I just wrote up a blog rant, picking apart the logic in both sides.  It makes the comment section less "ranty," even though I get to rant. :P

Re: EA Fails to Clarify Murky Ban Policy

Worst business model ever have local Forum Nazi's control your business.

Anyone remember CMGSCCC, Codebreak now known as Codetwink? (Seriously they changed their name to a name meant to describe skinny gay males which the term Twink came from to insult overpowered users)

Re: EA Fails to Clarify Murky Ban Policy

EA is the biggest bunch of lying scumbags in the industry. Shame on them. This kind of stuff is why I will NEVER use Origin.

Re: EA Fails to Clarify Murky Ban Policy

You are not buying the game, but a license with which you are allowed to play the game with. This privilege can be revoked at any time and for any reason by the provider. This service is provided for with a cheap and affordable price, with plenty of extras excluded, and more being worked on with each passing day for you to purchase also. If you do not purchase these extras you may find it a problem to connect with others, while if you do purchase them, you may find it a problem to connect with others. We feel that this is the best business model for both the producer and not customers of the game.

 

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I once had a dream about God. In it, he was looking down upon the planet and the havoc we recked and he said unto us, "Damn Kids get off my lawn!"

Re: EA Fails to Clarify Murky Ban Policy

Sorry, but no, the old breaking it down to the fact that you're really only purchasing a license doesn't excuse the banning in a forum revoking access to games.  One should have zero impact on the other unless there is clear overlap between them in the behavior that the ban is being issued for.

We have a similar system at work.  The licenses for our software are heavily tied in with our forums and a user's account.  Still, when I ban a user from the forums that doesn't take away their access to the software.  That's a completely separate action, and something that they have to pretty much go out of their way to cross some very clear lines for that to happen.  Like cyberstalking an employee and making harassing phone calls to them in the middle of the night (actually happened).  Our users paid good money to use our software, just because they act like an asshat in the forums is no reason for me take away their access to that software.

Re: EA Fails to Clarify Murky Ban Policy

Did you really miss the huge sarcasm tag in his post?

Re: EA Fails to Clarify Murky Ban Policy

WTF?  It's not the amount of time of the ban that's the issue.  The issue is whether you can ban people from a game just because you don't like what they said on a forum.  To a sane person, that notion is laughable bullshit.  Try to convince me otherwise if you think you can, but don't pretend this is just about how long the ban should be.  It's a pretty pathetic and transparent strawman argument.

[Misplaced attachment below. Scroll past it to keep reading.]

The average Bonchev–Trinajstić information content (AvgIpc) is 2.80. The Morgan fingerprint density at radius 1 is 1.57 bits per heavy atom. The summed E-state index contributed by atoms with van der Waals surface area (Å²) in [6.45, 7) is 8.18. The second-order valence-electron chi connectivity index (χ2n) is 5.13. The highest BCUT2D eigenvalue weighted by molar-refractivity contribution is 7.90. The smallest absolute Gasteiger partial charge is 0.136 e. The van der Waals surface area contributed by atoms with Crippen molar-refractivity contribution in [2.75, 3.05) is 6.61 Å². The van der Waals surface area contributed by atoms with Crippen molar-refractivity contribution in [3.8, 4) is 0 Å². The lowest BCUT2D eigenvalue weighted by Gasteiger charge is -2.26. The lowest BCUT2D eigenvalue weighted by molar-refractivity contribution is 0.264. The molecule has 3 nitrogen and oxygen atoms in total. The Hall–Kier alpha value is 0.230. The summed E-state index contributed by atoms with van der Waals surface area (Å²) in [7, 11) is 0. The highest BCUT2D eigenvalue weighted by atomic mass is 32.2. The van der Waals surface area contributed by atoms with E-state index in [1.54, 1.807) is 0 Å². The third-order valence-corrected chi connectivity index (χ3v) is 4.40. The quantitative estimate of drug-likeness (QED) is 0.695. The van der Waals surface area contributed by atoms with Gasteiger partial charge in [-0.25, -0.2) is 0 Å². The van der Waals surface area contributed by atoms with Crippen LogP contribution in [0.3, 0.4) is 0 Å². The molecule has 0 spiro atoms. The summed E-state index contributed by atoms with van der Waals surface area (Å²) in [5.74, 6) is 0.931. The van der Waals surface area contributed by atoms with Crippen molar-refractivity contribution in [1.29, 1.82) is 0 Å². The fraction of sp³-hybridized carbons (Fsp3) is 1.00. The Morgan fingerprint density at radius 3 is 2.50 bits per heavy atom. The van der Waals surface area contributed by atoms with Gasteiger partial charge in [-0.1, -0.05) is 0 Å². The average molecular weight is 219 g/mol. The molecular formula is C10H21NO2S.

Re: EA Fails to Clarify Murky Ban Policy

Seriously. This is something most companies understand - typically forum bans are separate from game bans, so you can get locked out of discussion forums but still play the game. As far as I know, Steam does this, Xbox Live does this, every MMO I've played does this - WoW sometimes even bans people from specific sections of their forums and not the whole thing.

This is the only time I've heard of a forum ban extending to a game ban.

 
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TechnogeekFor a change of pace, here's a story about death threats aimed at games industry employees via Twitter that has nothing whatsoever to do with Gamergate: http://kotaku.com/indie-dev-threatens-gabe-newell-has-game-removed-from-164867886910/21/2014 - 4:38am
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Neo_DrKefkaA big name in the Gamergate movement Kingofpol uses a offensive term about autistic people and in turn the entire GamerGate community lashes out at him. We do not need false leaders who think they can say anything https://twitter.com/Kingofpol10/20/2014 - 11:07pm
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quiknkoldhttp://www.diamondbackonline.com/opinion/article_3fbc52ec-57eb-11e4-ba91-0017a43b2370.html10/20/2014 - 9:16pm
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Papa MidnightStraw Man to the fullest, but it gets the point across.10/20/2014 - 8:26pm
Papa Midnighthttp://i.imgur.com/dw0YPon.png10/20/2014 - 8:25pm
quiknkoldby doing something, Charitable Donations is an example.10/20/2014 - 8:06pm
quiknkoldAndrew : I dont accept any worded apology unless I can look the person in the eye when they say it. For me, he'd either have to make a video so I could read his bodylanguage, or actually do something. actions speak louder than words.10/20/2014 - 8:04pm
quiknkoldwell if they are looking for social pollution, Twitter is a great breeding ground for it. Its a breeding ground for deviance.10/20/2014 - 8:03pm
Andrew Eisenquiknkold - He had three tweets worth of apology the following day.10/20/2014 - 8:00pm
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Matthew WilsonI doubt it will change much.10/20/2014 - 7:21pm